It’s MY kid, I’ll do what I want to it.

I hope the title statement sounds intrinsically wrong to you, it should. Yet, this is a culturally accepted idea, I hear it all the time, don’t judge other parents, mind your own business, do not question a parents choices on how they choose to raise or discipline their “own” child.

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The problem is, children are not possessions, they are people. Not so very long ago, we took a similar view to how a man chose to treat his “own” wife, thankfully we progressed and would not stand such nonsense now. A woman is a person, with human rights and anyone would speak up if they witnessed ill treatment of a woman by her husband.

Why on Earth would we exclude children, the most vulnerable and impressionable people among us, of the same basic rights?

“It takes a Village to raise a child”

There is a vital truth to those words. Becoming a parent does not magically bestow on us some infinite wisdom, the truth is most of us feel overwhelmed by the enormity of responsibility for this tiny being and our own lack of experience and knowledge. But we strive to do the best we can.
In the animal kingdom, parents nurture their young by the call of instinct, a voice often faint to our own ears, drowned beneath sponsored corporate instruction and persistent damaging myths of parenting tips to help you control these little humans. So detached are we from trusting our own inner guidance, that we often go painfully against it, hurting ourselves and our child in the process.

Too many children (and adults) suffer not through neglect or wilful abuse but because of well intentioned parents acting on the harmful advice of so called “experts” and meanwhile the villagers have been silenced. The idea that a baby must be “trained”, learn to be alone, left to cry it out, sadly still today undermines the intuition of many a parent. When we, the friends, neighbours, brothers, sisters, grandparents; the villagers, remain silent out of misplaced integrity, there will always be those less scrupulous to add sound. More often than not in the pursuit of monetary gain!

When we hear of a mother yelling at her kids, we are encouraged not to judge; we all have bad days. True, we should not condemn but actually judgement is a vital component of our moral code. Yes we should be compassionate and supportive but why shouldn't we have compassion for the child too? Certainly it’s more socially acceptable to judge another person on how they treat a dog than a child!
This idea that children are the sole responsibility of their parents is just plain wrong. We are all part of the environment that determines the outcome of our younger generations, we all have a part to play, whether we are mindful of it or not. If we choose apathy, that has it’s own consequences.

I wonder how many parents can honestly put their hand up and say “I know exactly what I’m doing, I have absolutely no doubt that every single decision I have ever made as a parent is 100% right” (hopefully, not even one!) When I had my baby I had absolutely NO idea what I was doing, I proceeded with a combination of instinct, learned habits and mainstream parenting tips. Those few brave caring souls who openly questioned my choices helped me become a much better parent! I remain eternally grateful to them and for that opportunity to pause and think about the choices I was making. Just because something is common or popular or traditional, doesn't mean it’s right. And often the most valuable thing we can do as parents (and in all aspects of our lives) is to stop, think and question the norm.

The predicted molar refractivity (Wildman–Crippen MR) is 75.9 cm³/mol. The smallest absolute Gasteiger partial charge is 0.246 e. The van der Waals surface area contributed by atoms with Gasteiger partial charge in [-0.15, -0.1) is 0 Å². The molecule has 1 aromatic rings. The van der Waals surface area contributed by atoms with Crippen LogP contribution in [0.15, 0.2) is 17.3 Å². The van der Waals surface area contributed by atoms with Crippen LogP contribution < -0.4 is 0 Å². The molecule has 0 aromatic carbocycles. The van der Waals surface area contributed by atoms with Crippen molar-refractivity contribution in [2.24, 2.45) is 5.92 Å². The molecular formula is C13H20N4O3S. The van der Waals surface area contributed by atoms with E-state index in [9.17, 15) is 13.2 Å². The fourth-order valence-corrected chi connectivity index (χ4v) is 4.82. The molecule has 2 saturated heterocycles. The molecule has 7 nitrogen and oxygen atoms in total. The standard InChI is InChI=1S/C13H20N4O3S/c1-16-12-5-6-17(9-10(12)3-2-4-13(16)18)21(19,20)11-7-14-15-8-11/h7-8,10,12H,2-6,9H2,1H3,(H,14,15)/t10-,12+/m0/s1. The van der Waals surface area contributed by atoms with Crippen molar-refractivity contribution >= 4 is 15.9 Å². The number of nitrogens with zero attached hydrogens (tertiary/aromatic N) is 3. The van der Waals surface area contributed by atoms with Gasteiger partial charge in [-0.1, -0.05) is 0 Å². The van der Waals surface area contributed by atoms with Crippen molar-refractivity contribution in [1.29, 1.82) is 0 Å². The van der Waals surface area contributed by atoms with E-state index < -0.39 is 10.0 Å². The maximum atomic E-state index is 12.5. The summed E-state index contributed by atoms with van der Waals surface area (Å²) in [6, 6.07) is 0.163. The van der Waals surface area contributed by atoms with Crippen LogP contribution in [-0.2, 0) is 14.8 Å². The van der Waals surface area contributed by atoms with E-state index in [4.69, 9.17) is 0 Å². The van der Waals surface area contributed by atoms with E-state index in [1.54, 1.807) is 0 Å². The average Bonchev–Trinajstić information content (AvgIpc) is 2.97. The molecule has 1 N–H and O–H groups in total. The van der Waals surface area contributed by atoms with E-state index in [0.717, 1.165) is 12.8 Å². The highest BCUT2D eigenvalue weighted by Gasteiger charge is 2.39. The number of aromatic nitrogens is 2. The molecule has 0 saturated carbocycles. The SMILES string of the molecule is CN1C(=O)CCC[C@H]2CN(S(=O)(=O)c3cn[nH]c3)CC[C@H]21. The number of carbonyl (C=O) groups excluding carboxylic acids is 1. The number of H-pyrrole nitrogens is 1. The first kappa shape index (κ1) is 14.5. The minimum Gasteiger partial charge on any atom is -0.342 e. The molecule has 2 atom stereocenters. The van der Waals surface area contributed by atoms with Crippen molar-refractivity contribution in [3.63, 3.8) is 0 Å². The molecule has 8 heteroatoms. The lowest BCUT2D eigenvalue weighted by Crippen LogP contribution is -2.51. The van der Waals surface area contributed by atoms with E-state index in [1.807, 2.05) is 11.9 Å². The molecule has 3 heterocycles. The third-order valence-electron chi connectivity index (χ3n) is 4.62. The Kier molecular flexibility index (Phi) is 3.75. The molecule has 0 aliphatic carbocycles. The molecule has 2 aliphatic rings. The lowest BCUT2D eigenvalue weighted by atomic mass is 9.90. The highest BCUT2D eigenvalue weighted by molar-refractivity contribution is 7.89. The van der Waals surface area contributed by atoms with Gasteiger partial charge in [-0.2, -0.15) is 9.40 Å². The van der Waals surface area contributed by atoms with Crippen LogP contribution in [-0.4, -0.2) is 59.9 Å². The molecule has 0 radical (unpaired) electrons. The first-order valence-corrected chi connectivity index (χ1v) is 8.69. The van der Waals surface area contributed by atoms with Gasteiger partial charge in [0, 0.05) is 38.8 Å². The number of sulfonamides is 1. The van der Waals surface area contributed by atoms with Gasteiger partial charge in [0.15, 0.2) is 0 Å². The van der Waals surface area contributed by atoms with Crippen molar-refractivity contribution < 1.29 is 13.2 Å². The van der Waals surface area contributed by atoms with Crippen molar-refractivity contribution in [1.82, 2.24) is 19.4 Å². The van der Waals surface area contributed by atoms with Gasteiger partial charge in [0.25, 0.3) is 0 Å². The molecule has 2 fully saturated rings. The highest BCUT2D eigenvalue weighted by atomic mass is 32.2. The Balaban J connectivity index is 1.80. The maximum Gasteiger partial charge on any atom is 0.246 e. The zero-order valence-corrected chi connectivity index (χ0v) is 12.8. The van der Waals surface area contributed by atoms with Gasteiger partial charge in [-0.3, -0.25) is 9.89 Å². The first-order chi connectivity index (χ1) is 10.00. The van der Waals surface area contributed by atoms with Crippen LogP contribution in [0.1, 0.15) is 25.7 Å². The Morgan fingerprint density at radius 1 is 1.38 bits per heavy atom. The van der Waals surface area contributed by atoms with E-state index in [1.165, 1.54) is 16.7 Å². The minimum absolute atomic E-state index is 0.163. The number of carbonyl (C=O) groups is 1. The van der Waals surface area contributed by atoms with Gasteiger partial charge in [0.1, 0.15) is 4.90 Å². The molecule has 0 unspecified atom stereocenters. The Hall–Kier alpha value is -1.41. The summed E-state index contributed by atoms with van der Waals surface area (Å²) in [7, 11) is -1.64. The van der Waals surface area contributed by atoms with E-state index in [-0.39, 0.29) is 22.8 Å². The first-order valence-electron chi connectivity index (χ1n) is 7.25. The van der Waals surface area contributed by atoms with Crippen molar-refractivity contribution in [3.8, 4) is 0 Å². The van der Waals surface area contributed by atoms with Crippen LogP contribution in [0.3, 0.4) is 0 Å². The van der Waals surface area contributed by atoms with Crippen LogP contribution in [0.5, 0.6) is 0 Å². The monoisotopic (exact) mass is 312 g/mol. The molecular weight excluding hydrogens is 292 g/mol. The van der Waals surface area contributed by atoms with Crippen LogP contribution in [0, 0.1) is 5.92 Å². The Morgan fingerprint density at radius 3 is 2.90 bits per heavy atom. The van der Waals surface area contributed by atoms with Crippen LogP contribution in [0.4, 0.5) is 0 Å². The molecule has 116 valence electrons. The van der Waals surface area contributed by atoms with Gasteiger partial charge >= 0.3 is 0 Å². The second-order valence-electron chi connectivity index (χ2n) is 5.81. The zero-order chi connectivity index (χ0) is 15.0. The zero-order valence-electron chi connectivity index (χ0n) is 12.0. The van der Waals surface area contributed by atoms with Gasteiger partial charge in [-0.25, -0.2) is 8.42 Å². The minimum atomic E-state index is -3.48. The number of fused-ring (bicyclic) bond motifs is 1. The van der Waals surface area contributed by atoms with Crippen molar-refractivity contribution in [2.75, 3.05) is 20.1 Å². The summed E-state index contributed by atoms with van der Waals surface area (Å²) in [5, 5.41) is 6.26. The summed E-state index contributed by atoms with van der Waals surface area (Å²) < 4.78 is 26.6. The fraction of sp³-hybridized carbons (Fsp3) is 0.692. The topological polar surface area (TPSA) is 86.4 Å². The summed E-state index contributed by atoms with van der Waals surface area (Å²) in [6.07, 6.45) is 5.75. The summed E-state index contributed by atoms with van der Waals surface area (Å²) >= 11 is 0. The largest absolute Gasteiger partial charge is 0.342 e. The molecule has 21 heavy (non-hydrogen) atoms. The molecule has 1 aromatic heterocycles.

Don’t shush the villagers!

I’m not proposing we all start offering unsolicited advice to other parents, after all, what is right for one is not always right for another, but I believe we need to allow space for discussion, to be open to the chance of doing better. And if we are uncomfortable with the way a child is being treated, we should respond; just as we would for an adult or an animal.
Perhaps we could start by toughening up a little; being offended is uncomfortable but it doesn’t hurt! When our parenting is questioned, even indirectly, it can be very triggering (probably because deep down we are all terrified of fucking it up!) and it’s natural to feel defensive but we can allow ourselves to examine these questions and it will either affirm our choices or it will lead to better ones. It’s healthy!

Lets stop shooting each other down. Lets speak openly. If I believe (for example)that breastfeeding is the best choice for mother and baby and that more support should be offered to new mothers to encourage it, I should be able to speak my truth without fear of offending someone who chose formula for their baby. Discussion is healthy and it leads to better choices because we follow the paths that are visible to us; the more we can see (the more voices we hear) the better equipped we are to choose the path that feels right for us and for our children.
By allowing more natural communication, we also open the opportunity to help each other, because sometimes we do need help, and perpetuating this idea that parents should be left alone to take sole responsibility for their child is harmful at best.

In this fragmented society, let’s try to be the villagers that care for one another.

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